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Prototyping: Axure vs. Rails

In my quest to conquer the prototyping arena, I’ve met a tool called Axure a couple of times now. Since I want to do prototypes using my favorite tool, Ruby on Rails, I thought I’d better check out Axure to see what the competition is.

I’ve tried to compare the two approaches and line up the pros and cons in the context of the other. Here’s what I found:

Axure Ruby on Rails
  • Scoped documentation(1)
  • Commonly used (known and tried)
  • Little technical skill required
    • drag and drop
    • standard elements
  • Reusable prototype (html, css, js)
  • Real interaction with real data
  • Proof of concept on key features
    • data harvest and integration
    • real, branching workflows
    • search and faceted navigation
    • data aggregation
    • relational mapping
  • Throwaway prototype(2)
  • Time consuming when high complexity/fidelity
  • Requires programming/specialist skills

(1) Axure has a neat set of documentation features, providing context and team scoped documentation – notes can be attached to each element and marked with eg. “customer” or “developer”. Nice – I might have to come up with something to counter that.

(2) I heard that Axure can actually export html/css, which means that the development phase could benefit from reusable design/markup elements. So I downloaded a trial and made a quick prototype, consisting of standard elements. I then exported it to look at the generated html. All very easy. But the generated html/css was worse than I had feared. A mixture of upper- and lowercase tags with a ton of inline styles and all positioned using inline-styled divs with a transparent image inside. I was choking. No competition there at least.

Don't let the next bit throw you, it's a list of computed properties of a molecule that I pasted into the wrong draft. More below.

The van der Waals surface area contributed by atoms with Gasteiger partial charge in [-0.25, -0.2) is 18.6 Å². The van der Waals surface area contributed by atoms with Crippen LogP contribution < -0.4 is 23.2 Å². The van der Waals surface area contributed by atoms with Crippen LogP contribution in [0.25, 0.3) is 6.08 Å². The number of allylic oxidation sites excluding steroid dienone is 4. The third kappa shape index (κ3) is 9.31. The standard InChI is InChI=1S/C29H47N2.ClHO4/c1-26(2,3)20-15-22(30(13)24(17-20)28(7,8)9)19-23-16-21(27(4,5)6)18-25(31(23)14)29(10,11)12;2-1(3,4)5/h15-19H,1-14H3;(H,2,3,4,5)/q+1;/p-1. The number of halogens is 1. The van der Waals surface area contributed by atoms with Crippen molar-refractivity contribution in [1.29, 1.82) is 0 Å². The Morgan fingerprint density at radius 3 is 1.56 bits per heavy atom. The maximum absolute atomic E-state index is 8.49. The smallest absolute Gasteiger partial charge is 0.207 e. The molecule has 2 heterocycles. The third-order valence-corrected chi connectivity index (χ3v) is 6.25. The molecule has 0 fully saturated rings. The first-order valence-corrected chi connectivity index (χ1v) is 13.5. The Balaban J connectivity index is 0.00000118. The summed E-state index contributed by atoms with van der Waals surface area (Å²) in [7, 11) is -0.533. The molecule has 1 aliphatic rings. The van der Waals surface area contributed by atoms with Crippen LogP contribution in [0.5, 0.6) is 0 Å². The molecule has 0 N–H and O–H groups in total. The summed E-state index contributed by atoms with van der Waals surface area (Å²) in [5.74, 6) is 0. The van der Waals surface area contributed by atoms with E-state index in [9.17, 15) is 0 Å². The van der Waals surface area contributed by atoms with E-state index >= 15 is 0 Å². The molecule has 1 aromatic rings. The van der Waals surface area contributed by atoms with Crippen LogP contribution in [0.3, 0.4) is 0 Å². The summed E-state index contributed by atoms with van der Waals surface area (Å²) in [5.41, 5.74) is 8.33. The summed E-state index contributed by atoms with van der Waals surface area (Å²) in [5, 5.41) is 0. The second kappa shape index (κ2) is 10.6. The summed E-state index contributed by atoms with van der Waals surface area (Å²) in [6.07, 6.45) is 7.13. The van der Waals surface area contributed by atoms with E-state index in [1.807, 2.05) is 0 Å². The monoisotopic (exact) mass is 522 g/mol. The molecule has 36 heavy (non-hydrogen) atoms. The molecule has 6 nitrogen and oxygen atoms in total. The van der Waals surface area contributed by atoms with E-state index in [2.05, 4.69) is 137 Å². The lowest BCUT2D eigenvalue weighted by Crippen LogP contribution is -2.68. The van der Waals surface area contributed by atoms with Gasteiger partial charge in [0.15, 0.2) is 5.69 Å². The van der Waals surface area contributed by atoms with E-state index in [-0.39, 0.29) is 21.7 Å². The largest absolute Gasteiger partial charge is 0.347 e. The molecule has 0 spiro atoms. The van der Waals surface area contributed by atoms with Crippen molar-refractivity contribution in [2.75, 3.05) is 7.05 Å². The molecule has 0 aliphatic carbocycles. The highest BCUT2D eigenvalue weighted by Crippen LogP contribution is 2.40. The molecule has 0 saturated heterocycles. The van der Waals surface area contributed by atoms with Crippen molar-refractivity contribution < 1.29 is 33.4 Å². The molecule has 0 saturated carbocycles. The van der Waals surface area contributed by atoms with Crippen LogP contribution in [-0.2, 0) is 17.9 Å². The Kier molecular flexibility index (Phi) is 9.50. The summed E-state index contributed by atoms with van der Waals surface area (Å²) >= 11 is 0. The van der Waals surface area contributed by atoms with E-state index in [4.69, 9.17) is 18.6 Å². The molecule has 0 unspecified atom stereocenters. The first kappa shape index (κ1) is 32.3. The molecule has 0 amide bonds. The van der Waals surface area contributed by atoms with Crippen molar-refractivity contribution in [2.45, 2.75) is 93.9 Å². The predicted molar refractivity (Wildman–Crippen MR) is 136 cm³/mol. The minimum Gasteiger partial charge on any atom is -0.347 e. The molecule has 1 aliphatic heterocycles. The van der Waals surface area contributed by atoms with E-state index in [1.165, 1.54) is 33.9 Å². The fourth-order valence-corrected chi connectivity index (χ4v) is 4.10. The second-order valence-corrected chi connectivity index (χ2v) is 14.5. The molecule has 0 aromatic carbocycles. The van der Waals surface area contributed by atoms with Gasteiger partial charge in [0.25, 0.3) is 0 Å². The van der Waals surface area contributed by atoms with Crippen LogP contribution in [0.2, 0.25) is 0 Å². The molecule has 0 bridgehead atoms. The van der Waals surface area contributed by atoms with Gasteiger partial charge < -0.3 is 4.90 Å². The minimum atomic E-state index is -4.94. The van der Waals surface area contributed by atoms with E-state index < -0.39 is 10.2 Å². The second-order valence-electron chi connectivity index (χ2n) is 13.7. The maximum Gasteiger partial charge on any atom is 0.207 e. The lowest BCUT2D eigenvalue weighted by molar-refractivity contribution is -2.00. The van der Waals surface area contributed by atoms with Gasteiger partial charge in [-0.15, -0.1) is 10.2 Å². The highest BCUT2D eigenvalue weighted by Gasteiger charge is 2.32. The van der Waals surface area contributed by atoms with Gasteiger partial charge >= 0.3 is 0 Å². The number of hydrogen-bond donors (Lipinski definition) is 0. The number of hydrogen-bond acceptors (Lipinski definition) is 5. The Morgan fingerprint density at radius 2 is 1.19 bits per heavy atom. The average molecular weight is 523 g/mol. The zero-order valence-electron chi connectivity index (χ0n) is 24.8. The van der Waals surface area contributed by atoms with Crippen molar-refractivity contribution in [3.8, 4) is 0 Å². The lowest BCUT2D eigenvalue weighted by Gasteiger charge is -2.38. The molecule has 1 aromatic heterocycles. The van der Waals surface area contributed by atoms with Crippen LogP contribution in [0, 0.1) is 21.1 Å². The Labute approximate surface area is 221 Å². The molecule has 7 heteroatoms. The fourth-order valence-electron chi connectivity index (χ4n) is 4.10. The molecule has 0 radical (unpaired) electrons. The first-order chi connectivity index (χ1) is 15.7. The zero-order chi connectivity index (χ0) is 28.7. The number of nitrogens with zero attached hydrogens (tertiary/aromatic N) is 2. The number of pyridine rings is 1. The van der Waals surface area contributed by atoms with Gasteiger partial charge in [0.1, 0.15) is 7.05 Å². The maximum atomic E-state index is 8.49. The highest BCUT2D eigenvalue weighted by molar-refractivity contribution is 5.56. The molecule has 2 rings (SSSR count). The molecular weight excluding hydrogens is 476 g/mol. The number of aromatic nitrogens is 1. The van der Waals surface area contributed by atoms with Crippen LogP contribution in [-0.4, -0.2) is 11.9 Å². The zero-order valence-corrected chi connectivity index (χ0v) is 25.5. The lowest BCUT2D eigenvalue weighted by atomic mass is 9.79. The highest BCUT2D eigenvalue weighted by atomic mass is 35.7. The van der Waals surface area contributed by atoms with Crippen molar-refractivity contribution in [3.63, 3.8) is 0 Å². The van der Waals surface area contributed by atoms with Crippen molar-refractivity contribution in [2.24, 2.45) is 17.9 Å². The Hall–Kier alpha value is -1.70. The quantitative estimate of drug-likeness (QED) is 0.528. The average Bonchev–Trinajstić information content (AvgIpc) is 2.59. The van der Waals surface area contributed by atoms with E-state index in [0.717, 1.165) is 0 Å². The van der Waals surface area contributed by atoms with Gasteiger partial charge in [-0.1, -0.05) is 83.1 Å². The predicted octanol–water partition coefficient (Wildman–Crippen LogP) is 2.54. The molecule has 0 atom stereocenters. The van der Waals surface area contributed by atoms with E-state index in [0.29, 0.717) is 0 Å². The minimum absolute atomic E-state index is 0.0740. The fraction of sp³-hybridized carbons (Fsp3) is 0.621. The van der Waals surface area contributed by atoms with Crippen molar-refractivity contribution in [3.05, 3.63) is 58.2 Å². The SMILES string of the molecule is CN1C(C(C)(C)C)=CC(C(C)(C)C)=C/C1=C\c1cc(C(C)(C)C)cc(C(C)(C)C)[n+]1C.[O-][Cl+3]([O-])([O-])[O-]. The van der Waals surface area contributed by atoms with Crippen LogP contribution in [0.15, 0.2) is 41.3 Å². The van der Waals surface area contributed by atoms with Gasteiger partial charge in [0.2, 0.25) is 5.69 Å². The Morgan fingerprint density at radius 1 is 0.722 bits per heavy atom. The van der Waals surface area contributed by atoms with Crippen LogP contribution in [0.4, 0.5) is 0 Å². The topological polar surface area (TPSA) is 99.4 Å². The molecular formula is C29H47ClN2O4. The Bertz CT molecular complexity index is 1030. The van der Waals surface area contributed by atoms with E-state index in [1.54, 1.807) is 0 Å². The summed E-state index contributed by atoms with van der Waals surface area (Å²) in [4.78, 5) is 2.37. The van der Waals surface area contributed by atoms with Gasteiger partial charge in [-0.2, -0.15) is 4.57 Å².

First and foremost: there’s something more general in this comparison, than just Axure vs. Rails. I think it’s safe to substitute Axure with more or less any of the commonly used wysiwyg wireframing tools out there today. Likewise, it’s not a matter of Ruby on Rails rather than any MVC web programming framework (you could use web2py if you’re more of a python kind of person). So the comparison could have been named “Wireframing tools vs. MVC frameworks”, but it’s much more fun to pick on specific tools than giving a generalized criticism of something no one really relates to.

There is a key parameter, that the comparison does not take into account. And that is the time used to build a prototype. I have no evidence giving me any foundation to compare time consumption between the two approaches. It’s a pity, because that is what it comes down to in the end: the cost of the prototype.

That said, I think there is a tipping point around the complexity of a prototype, where Rails seems to be the better choice, when enough complexity is added.

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